I'm not one to lay my open book on the table. Truth is, I'm a private kinda person, who likes to keep personal decisions away from public comment, judgement, or interpretation. I'm not really sure why, but that's the way it is.
So why am I plastering this info on the Internet? For starters, I'm going to reach a point where I'm tired of talking about it and this way you can fill yourself in. I've also found that going through this process surrounded by people who don't understand, don't know, (and possibly don't care) is painful and frustrating. Desperate for information and down-home truths, I turned to the Internet and the blogs of others for support. I'm hopeful someone else in need of this support will read mine too. I'm starting this mid-process, so I've got some catching up to do but will try to keep it short.
I'm 38, nearing my 17th year of marriage to a wonderful guy with his share of faults, least of which is the fact that his "boys" don't swim. We have been TTC for 6 years. At first, it seemed like no big deal. But one morning nearly 2 years or so into the process it dawned on us, that something was strange. (Really, a brick should have hit us in the head). But life just kept happening and we couldn't get a grip on how this would all fit in. After some personal mis-steps and a thorough review of our priorities, we decided to get some answers.
Mr. Wonderful (now 41) who has had Type I diabetes for over 20 years, acknowledged that he thought he had a varicocele but hadn't done anything about it. (Look this one up on the Internet boys and girls, I'm not going to explain it.) A consult with a urologist confirmed this and a surgery was scheduled to attempt correction, after which we were advised to look for an improvement in the "boys" within 6 months. To no avail, low and slow was still the norm.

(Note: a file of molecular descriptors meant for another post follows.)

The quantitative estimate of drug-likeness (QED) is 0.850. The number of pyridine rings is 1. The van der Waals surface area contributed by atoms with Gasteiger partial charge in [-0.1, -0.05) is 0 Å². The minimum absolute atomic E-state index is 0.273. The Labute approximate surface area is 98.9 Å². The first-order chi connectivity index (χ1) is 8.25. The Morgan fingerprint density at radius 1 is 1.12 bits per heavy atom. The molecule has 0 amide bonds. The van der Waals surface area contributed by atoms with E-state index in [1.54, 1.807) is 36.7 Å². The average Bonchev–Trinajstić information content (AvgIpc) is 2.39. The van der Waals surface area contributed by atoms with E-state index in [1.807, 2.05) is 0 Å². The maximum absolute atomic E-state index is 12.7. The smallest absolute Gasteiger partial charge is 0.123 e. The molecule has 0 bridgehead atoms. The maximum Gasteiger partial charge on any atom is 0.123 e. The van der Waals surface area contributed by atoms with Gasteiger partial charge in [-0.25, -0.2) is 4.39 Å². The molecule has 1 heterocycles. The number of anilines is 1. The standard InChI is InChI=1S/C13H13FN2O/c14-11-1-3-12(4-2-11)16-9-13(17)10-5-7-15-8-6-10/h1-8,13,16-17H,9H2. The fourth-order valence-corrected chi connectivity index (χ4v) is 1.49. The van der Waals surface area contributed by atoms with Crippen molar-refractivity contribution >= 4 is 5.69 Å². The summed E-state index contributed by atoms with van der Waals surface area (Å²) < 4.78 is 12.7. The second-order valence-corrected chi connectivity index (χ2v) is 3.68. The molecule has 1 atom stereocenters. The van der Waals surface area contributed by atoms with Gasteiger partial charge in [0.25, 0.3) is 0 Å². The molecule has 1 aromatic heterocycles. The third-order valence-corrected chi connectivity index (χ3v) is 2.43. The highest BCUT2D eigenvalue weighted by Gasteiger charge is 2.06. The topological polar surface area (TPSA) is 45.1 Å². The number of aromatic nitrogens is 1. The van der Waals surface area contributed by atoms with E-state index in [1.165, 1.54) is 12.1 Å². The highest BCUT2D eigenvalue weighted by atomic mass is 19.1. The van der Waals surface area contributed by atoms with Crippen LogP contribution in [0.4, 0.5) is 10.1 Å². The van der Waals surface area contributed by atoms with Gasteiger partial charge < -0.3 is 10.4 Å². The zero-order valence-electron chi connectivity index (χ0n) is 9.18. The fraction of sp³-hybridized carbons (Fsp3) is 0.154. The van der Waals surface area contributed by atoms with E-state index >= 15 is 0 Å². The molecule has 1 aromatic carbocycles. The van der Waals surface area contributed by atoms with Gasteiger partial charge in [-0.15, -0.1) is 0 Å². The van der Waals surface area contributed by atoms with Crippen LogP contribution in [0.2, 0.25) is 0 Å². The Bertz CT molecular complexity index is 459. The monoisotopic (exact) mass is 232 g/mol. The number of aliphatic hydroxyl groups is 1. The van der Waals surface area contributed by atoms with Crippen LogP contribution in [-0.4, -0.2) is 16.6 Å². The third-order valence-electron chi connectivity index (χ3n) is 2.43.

After further research we opted to consult with a reproductive endocrinologist (RE). This is a doctor who has (usually) completed residencies in both OB/GYN and Endocrinology, as well as a fellowship in reproductive endocrinology. Further tests confirmed that Mr. Wonderful's boys were having a hard time playing the game, though there appeared to be no obvious issues with me, other than my age (36 at the time). The RE suggested a few rounds of IUI.
I thought cutting back on work would be a good idea to minimize stress and improve our chances of conception during IUI, so I took it easy for awhile. I scaled down my work, we quit travelling, and instead spent every waking minute dwelling on what was going on inside my body. IUI amounted to a round of Clomiphene Citrate to stimulate the ovaries and a turkey baster to inject the boys into the uterus where they'd have a better chance of hooking up with an egg. (OK, it wasn't a turkey baster, it was a small flexible catheter inserted through the cervix.)
Four rounds (months) of IUI later, I was exhausted by the side effects of the Clomiphene and the stress of it not working so we stopped. The RE had advised us that additional attempts would be a waste of money at that point and IVF was our only option.